Look, I’m not trying to hurt your feelings, but superficial populist criticism of google doesn’t do you any credit, believe me when I tell you that many people who have read the dailymail news article about your criticism are not supporting you for the reasons I outlined above. Do some history first; learn about why things are and how they’ve become the way they have before you start criticising minorities (like myself; I’m a white man, yeah, shock!). It’s not our ‘fault’ that we recorded our discoveries and inventions, but perhaps the other ‘guys’ should have brought a notepad to the party, eh?



    • Lee,

      As you might imagine, I vehemently disagree, for reasons outlined here, in my second Open Letter to Google.

      The bias of history, and whose contributions were recorded and whose were tossed away, is absolutely a contributor. But, first of all, Google (as an extraordinarily forward-thinking and innovating company) is not in any way forced to follow the tide of history. They can, and should, choose to proactively seek out those contributors who have been tossed aside.

      Secondly, though, and I think more convincingly, Google Doodles have been posted to honor men who have made such contributions to culture as the invention of Gumby and the creation of the Addams Family. And yet, extraordinary, and incredibly famous, women like Helen Keller and Georgia O’Keeffe have not been included.

      Your argument might make sense if Google had posted lots of Doodles honoring the incredible women I write about here, and then had “run out” because of the biases of recorded history. Instead, they’re totally willing to highlight quirky, fun, lighthearted contributions of men, but couldn’t even be bothered to consider Harriet Tubman until just this last month. That speaks volumes.

      • Hi Ann,

        I understand your point of view, but Google don’t have to do ANY doodles if they choose not to. There’s no monetary gain for Google in doing them, so any doodle they create is completely up to them as they see fit. If you and your ilk start complaining about how they should actively seek out the ‘tossed aside’ notes of history’s missing contributors, they’re going to say ‘no’ because it is just that; a doodle.

        Not mentioning Harriet Tubman speaks volumes? Does my not mentioning Harriet Tubman to a friend speak volumes? I didn’t even know who Harriet Tubman was until you mentioned her above! I took the liberty of looking her up online and, yeah, she did some nice things, but was she a solo world changer? Nah, not even close. If you’re asking Google to doodle people like her, then you’re asking Google to doodle tens of millions of people. Google does the world changers; the inventors; the discoverers; the grand cultural influencers, etc. Tubman was none of these, she contributed in a very small way, but there are millions of others who would have exceeded her exploits.

        My cardiovascular surgeon friend has saved more than 300 people (the amount of slaves Tubman helped escape), but do you think he (yes, a white man) will get mentioned in a doodle? Probably not. Does he care? Highly unlikely. The fact that your focus on getting Google to put more non-white female doodles on the search engine’s page is more of a politically correct agenda suggest to me that you don’t realise the purpose of a Google doodle, it’s an arbitrary thing. Treat it as it was designed to be treated, as a bit of fun; and not as a political platform which is what activists like to do.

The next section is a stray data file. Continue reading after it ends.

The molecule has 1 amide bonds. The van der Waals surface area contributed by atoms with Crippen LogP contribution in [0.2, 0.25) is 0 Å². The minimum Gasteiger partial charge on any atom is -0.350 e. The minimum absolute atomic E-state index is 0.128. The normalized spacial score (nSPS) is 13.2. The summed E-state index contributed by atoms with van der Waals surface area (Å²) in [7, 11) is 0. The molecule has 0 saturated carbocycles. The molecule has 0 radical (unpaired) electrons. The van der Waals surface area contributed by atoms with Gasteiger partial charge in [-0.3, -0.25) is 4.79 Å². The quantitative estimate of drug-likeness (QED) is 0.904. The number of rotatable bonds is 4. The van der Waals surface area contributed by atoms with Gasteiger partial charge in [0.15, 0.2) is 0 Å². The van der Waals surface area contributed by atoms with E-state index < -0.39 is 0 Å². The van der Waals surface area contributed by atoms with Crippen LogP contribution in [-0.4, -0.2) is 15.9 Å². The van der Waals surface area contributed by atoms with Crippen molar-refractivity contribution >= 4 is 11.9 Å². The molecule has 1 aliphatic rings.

• Absolutely: Google doesn’t need to post any of these. They made a conscious choice to start the program and to grow the program in a huge way. They also chose the people that they highlighted. So I am well within my rights to be critical of those choices, and to point out the bias within them.

        I’m not even going to argue about Harriet Tubman’s significant, life-changing, world-changing, life-saving contribution to history. It’s simply not worth my time to treat that argument like it deserves any attention at all.

    • Though I am late in pointing this out, I guess it is still relevant. Please check the following video from a workshop conducted by Google, where they accept that there has been a bias, an unconscious one- . The Doodles are just not “arbitrary things” (If it was an arbitrary thing and just for fun, they can put up doodles of a dog singing or a cat surfboarding). The purpose of google doodles is to acknowledge and celebrate holidays, anniversaries, and the lives of famous artists, pioneers, and scientists. This is actually the most innovative way of giving knowledge to kids. So, this unconscious mistake, when corrected will go a long way into inspiring young girls and help our boys and girls grow out of the stereotype.

      Another mention of a women who has been missed out by google is Mother Teresa. At the time of her death she was involved in 610 missions in 123 countries has not been mentioned even in regional doodles (I wonder if I should mention that she is also a Nobel peace prize winner). Does this compare to your cardiovascular surgeon friend? (Who is by the way 1 in 10,000 cardiovascular surgeons in the US alone). But if he actually “invented” a radical and more efficient procedure to save more lives, he deserves a doodle too.

      It is true that it is “completely up to them as they see fit”. Ann is just pointing out that they should do more research and acknowledge deserving women too. She did not nominate herself to maintain the 50% ration!

      Kind regards,

  2. Pingback: Speaking Up-date: 2014 So Far, and Google’s Renewed Efforts | Speaking Up